to generically refer to any person involved in the process of Source: http://www.eucen.eu/sites/default/files/OECD_
teaching or transmitting knowledge. In particular, it refers RNFIFL2010_Werquin.pdf
to teachers at all levels of formal education, ranging from
pre-primary, primary and secondary, to further and higher OPEN EDUCATIONAL RESOURCES
education (e.g. university lecturers), to vocational and adult Teaching, learning and research materials in any medium,
education, and including initial training and continuous digital or otherwise, that are in the public domain or have
professional development. It may, by analogy, also be been released under an open license that permits no-cost
used to describe people involved in providing training in access, use, adaptation and redistribution by others with
non-formal and informal settings, e.g. social workers, library no or limited restrictions.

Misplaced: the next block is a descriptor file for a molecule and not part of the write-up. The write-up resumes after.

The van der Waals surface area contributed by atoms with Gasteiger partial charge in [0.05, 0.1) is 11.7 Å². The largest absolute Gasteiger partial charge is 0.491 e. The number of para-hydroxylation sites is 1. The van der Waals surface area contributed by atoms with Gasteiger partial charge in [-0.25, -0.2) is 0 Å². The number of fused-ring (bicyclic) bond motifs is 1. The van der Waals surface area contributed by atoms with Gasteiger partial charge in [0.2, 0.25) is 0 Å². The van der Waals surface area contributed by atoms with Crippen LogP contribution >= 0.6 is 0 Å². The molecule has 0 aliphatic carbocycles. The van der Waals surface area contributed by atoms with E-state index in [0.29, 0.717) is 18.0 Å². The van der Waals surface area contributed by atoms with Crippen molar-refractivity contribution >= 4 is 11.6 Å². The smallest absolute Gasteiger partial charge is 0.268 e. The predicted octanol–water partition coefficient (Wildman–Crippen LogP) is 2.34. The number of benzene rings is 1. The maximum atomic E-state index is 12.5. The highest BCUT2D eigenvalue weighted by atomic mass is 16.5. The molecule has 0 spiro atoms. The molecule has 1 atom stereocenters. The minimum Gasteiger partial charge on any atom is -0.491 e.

staff, parents providing home schooling, etc.
Source: UNESCO definition http://www.unesco.org/new/
E-PORTFOLIOS en/communication-and-information/access-to-knowled-
Collections of (students’) work that can advance learning ge/open-educational-resources/what-are-open-educatio-
by providing a way for them to organize, archive, nal-resources-oers/
display and reflect on their work. E-portfolios are both
demonstrations of users’ abilities and platforms for their PEER-ASSESSMENT
self-expression. Peer assessment is a process whereby students grade
each others’ assignments or tests, based on a teacher’s
FORMATIVE ASSESSMENT benchmarks. The practice is employed to save teachers
Formative assessment refers to a wide variety of methods time and improve students’ understanding of course